84 Zambian separatists in court for treason

2013-11-02 12:00

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Lusaka - Dozens of Zambian separatists appeared in court Friday on charges of treason for trying to create a new state called Barotseland in the west of the country.

A total of 84 defendants, mostly from the Lozi tribe, were rounded up in a recent crackdown on those protesting for Barotseland, a state in the country's impoverished west, to secede from the copper-rich southern African country.

The defiant secessionists demanded on Friday that their trial be moved from the capital Lusaka to Barotseland.

One of the activists, Hillary Ntoka, argued that they would not get a fair trial in Lusaka and suggested that Zambia allow the Commonwealth to organise their hearing elsewhere.

"I am not a Zambian and... I have been arrested and detained illegally in Zambia," said Ntoka.

"I am a Barotzish. Barotseland is not part of Zambia and it shall never be part of Zambia," he charged in a packed court room.

"Take us to the Commonwealth..., we can't get a fair trial from the Zambian courts and we don't trust these courts," he said.

The defendants were not asked to enter pleas.

Magistrate Aridah Chulu freed 30 of the activists after the state decided not to proceed with prosecution. No reason was given for the decision.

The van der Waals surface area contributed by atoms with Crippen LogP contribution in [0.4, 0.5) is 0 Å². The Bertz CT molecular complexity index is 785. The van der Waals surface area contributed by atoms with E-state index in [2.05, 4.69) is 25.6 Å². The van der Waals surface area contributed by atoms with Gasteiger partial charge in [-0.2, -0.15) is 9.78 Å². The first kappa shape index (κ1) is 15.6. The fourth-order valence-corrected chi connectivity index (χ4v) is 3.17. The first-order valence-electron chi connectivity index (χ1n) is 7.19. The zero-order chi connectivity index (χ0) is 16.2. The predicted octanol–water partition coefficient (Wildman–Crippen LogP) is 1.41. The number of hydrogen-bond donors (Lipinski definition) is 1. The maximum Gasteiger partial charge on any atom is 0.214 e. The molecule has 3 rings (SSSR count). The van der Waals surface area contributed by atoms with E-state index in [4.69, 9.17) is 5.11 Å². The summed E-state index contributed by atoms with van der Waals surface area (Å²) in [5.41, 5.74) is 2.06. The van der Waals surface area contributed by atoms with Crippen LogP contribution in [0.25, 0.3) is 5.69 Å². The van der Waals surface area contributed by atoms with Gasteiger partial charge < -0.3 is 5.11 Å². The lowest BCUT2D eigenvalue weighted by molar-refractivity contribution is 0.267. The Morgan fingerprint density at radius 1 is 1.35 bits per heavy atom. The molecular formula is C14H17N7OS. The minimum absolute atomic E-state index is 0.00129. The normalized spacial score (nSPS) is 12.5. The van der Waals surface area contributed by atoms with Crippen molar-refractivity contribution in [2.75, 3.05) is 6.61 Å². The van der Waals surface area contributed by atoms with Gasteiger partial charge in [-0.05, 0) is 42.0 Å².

The rest of the group was ordered to return to court on November 15.

A treason conviction in Zambia could carry the death penalty.

The secessionist bid dates back decades.

In January 2012 police broke up a secessionist meeting with live fire, igniting riots that left two people dead in the province's largest town of Mongu.

That incident rekindled the secessionist fire, which had been dormant since the 1990s.

President Michael Sata then ordered the military to deal with the movement.

Security forces arrested the 84 who were trying to hoist a Barotseland flag, and were chanting anti-government slogans.

Barotseland was originally a protectorate of Britain, but entered into a deal at the end of colonial rule in 1964 to become a province of Zambia.

Under the agreement signed with independent Zambia's first president, Kenneth Kaunda, the region was supposed to have limited self-rule, but the Lozi say that agreement was never respected.

Read more on:    zambia  |  southern africa

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